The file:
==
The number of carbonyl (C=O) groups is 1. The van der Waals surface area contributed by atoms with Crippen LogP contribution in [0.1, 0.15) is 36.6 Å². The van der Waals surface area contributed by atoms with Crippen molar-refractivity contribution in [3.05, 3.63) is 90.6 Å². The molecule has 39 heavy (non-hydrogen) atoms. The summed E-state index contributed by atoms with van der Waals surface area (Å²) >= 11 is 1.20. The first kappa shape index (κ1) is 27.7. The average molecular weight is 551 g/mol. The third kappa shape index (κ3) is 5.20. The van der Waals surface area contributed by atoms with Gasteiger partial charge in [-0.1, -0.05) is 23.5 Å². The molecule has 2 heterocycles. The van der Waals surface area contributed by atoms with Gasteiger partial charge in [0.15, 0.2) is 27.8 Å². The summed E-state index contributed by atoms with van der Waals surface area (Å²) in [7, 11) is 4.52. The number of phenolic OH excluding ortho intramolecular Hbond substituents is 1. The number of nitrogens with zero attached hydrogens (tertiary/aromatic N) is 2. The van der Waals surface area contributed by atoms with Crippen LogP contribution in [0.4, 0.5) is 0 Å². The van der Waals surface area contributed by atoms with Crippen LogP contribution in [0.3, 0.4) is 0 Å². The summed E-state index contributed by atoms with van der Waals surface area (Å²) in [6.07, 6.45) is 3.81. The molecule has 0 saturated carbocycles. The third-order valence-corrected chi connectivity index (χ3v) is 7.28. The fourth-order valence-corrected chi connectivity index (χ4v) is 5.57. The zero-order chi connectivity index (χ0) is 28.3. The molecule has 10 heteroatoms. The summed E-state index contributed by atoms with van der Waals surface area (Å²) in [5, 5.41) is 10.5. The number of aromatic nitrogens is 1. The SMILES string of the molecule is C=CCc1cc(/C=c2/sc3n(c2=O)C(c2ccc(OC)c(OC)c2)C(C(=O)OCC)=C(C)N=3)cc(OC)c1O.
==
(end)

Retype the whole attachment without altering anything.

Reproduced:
The number of carbonyl (C=O) groups is 1. The van der Waals surface area contributed by atoms with Crippen LogP contribution in [0.1, 0.15) is 36.6 Å². The van der Waals surface area contributed by atoms with Crippen molar-refractivity contribution in [3.05, 3.63) is 90.6 Å². The molecule has 39 heavy (non-hydrogen) atoms. The summed E-state index contributed by atoms with van der Waals surface area (Å²) >= 11 is 1.20. The first kappa shape index (κ1) is 27.7. The average molecular weight is 551 g/mol. The third kappa shape index (κ3) is 5.20. The van der Waals surface area contributed by atoms with Gasteiger partial charge in [-0.1, -0.05) is 23.5 Å². The molecule has 2 heterocycles. The van der Waals surface area contributed by atoms with Gasteiger partial charge in [0.15, 0.2) is 27.8 Å². The summed E-state index contributed by atoms with van der Waals surface area (Å²) in [7, 11) is 4.52. The number of phenolic OH excluding ortho intramolecular Hbond substituents is 1. The number of nitrogens with zero attached hydrogens (tertiary/aromatic N) is 2. The van der Waals surface area contributed by atoms with Crippen LogP contribution in [0.4, 0.5) is 0 Å². The van der Waals surface area contributed by atoms with Crippen LogP contribution in [0.3, 0.4) is 0 Å². The summed E-state index contributed by atoms with van der Waals surface area (Å²) in [6.07, 6.45) is 3.81. The molecule has 0 saturated carbocycles. The third-order valence-corrected chi connectivity index (χ3v) is 7.28. The fourth-order valence-corrected chi connectivity index (χ4v) is 5.57. The zero-order chi connectivity index (χ0) is 28.3. The molecule has 10 heteroatoms. The summed E-state index contributed by atoms with van der Waals surface area (Å²) in [5, 5.41) is 10.5. The number of aromatic nitrogens is 1. The SMILES string of the molecule is C=CCc1cc(/C=c2/sc3n(c2=O)C(c2ccc(OC)c(OC)c2)C(C(=O)OCC)=C(C)N=3)cc(OC)c1O.